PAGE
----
Franklin Delano Roosevelt and his programs in the New Deal changed the attitude of the average citizen toward the role of government a great deal. First, it marked the first time that a president really focused on what the "average" citizen wanted, and then set goals in order to help improve the life of the average citizen. FDR related to the masses in radio announcements and his political speeches as he described all of the problems the average citizen has, and how he is going to help to prevent these problems from occurring. He gained the trust of the majority, and kept that trust throughout his stay in the White House.
The programs that FDR set forth in the New Deal helped the American people by instilling trust in the federal government. The Emergency Banking Act was established in order to help Americans believe in the banking system, and use it correctly therefore we would not suffer from a major depression like we had already.
Americans were no longer scared that they would lose all of their savings in a bank failure. Government inspectors found that most banks were healthy, and two-thirds were allowed to open soon after. After reopening, deposits had exceeded withdrawals.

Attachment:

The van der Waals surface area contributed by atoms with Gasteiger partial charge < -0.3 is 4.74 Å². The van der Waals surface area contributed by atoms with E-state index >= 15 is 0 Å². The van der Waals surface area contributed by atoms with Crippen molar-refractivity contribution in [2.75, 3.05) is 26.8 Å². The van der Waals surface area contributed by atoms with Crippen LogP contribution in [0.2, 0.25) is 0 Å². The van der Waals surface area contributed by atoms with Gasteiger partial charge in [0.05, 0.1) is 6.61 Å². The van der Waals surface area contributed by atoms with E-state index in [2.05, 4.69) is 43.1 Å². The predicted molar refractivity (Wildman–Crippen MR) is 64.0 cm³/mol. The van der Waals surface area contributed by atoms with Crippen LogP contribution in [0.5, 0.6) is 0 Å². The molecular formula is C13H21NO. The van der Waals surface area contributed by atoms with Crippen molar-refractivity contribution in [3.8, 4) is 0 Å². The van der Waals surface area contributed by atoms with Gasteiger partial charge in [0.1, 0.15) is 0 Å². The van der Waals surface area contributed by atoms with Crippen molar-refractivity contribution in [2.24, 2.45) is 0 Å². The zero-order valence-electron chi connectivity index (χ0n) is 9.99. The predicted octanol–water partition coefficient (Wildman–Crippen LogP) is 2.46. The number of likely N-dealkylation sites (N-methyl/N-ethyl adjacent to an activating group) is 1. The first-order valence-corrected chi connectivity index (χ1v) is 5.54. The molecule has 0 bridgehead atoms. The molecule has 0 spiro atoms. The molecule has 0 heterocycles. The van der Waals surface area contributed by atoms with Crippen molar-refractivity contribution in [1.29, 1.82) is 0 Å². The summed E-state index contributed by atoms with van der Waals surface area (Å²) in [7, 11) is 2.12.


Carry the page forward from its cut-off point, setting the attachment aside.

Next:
The Civil Works Administration gave the unemployed jobs building or repairing roads, parks and airports. The Civilian Conservation Corps was an environmental program that put 2.5 million unmarried men to work maintaining and restoring forests, beaches, and parks. Workers earned only $1 a day but received free board and job training. From 1934 to 1937, this program funded similar programs for 8,500 women. The Civilian Conservation Corps taught the men and women of America how to live independently, thus, increasing their self-esteem. Many of FDR's programs in the New Deal not only bettered America,